The internet's democratization of technology does for the many what the printing press did for the one, the few. A journalist named A. J. Liebling once said: "The freedom of the press is guaranteed only to those who own one." Internet technology and clever software have lowered the barriers of entry to being a publisher — the many now have the tools of production. The internet may be the last bastion of free speech (unless sweeping anti-terrorist, red-white-and-blue, Patriot Act-style legislation gives the feds the power to shut down these outlets willy nilly). And while the collection of personal web sites, instant messaging and blathering blogs certainly carry their share of scathing, ranting, superfluous junk, there are pearls among the swine. And thanks to great internet tools like Day Pop, Plastic, News Is Free to name a few, there are ways to sort through the junk heap — as I mentioned in an earlier rant, the technology helps "the good stuff rise to the top." (Such as Peking Duck, for instance.) Witness the role the power of blogs played recently in the downfall of Trent Lott ... the many would not let the few media outlets ignore the story. That's democratic! Visit Daypop on a given day and you'll get an idea of what people are talking about on blogs and how the important issues, the truth, can't help but rise to the surface.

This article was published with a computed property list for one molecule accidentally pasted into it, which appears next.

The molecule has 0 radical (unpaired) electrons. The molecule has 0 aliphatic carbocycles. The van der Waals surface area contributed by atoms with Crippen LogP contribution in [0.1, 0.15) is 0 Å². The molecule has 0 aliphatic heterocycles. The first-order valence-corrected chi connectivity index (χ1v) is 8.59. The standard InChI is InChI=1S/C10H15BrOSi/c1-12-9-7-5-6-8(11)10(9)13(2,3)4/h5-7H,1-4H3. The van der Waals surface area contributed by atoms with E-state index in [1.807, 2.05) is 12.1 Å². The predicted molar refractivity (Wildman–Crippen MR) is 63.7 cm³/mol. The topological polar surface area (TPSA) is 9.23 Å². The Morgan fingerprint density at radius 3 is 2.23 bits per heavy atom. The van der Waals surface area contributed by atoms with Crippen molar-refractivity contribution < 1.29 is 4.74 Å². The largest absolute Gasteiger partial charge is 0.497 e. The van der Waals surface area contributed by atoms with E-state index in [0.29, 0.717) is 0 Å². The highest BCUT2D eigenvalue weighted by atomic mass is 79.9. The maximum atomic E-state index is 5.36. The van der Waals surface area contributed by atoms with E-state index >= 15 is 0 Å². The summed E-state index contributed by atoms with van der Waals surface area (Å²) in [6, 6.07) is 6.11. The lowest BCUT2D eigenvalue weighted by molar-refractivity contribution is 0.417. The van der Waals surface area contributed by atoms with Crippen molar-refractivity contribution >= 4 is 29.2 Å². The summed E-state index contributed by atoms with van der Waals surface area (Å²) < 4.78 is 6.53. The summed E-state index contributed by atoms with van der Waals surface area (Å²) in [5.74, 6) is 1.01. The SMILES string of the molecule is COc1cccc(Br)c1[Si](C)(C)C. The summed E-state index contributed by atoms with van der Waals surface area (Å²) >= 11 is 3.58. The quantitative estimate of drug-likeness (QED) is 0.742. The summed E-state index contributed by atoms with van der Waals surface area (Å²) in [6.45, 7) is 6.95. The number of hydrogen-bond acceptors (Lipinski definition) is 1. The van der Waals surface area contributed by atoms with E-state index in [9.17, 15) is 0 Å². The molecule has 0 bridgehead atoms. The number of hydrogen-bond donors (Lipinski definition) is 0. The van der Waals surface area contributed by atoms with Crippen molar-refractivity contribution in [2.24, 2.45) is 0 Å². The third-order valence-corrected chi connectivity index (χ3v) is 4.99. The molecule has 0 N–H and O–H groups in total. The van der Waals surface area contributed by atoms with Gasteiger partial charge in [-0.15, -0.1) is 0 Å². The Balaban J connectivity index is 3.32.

Blogs put the power of the press into the hands of the people. Since the revolution will not be televised, better get your blog up.

Note: With all respects to Gill Scott-Heron. Click here to view full lyrics to The Revolution Will Not Be Televised.

Note: For an excellent collection of reports and analysis on media conglomeration, see PBS' Online NewsHour, the web site of The News Hour with Jim Lehrer, for Merging Media, How relaxing FCC ownership rules has affected the media business.

Note: Some stuff that won't be televised... This Interview with Kurt Vonnegut...This cartoon strip called Get Your War On...this blog called Media Whores Online... these terrific animated political cartoons by Mark Fiore.

Note: As I was preparing this blog, I learned about the Space Shuttle Columbia accident... ... at 9:26 a.m.... on a blog (via a CNN report)... (Instapundit, "The New York Times of the Bloggers")... before the networks, before NPR. (RIP)

Monday, January 27, 2003

Search Engines as Reverse Broadcasting

One of the most interesting aspects of Google is what it can tell us about ourselves. Google's search content (queries made to its search engine) are instant artifacts of the times we live in. See Google's Zeitgeist for a glimpse into the global mass mentality. I especially like the way Zeitgeist can can show the evolution of (or perhaps predict?) a trend sweeping the globe (such as Las Ketchup). I wish Zeitgest would go deeper, I think the real interesting stuff lies deeper than the Top 10 in each category.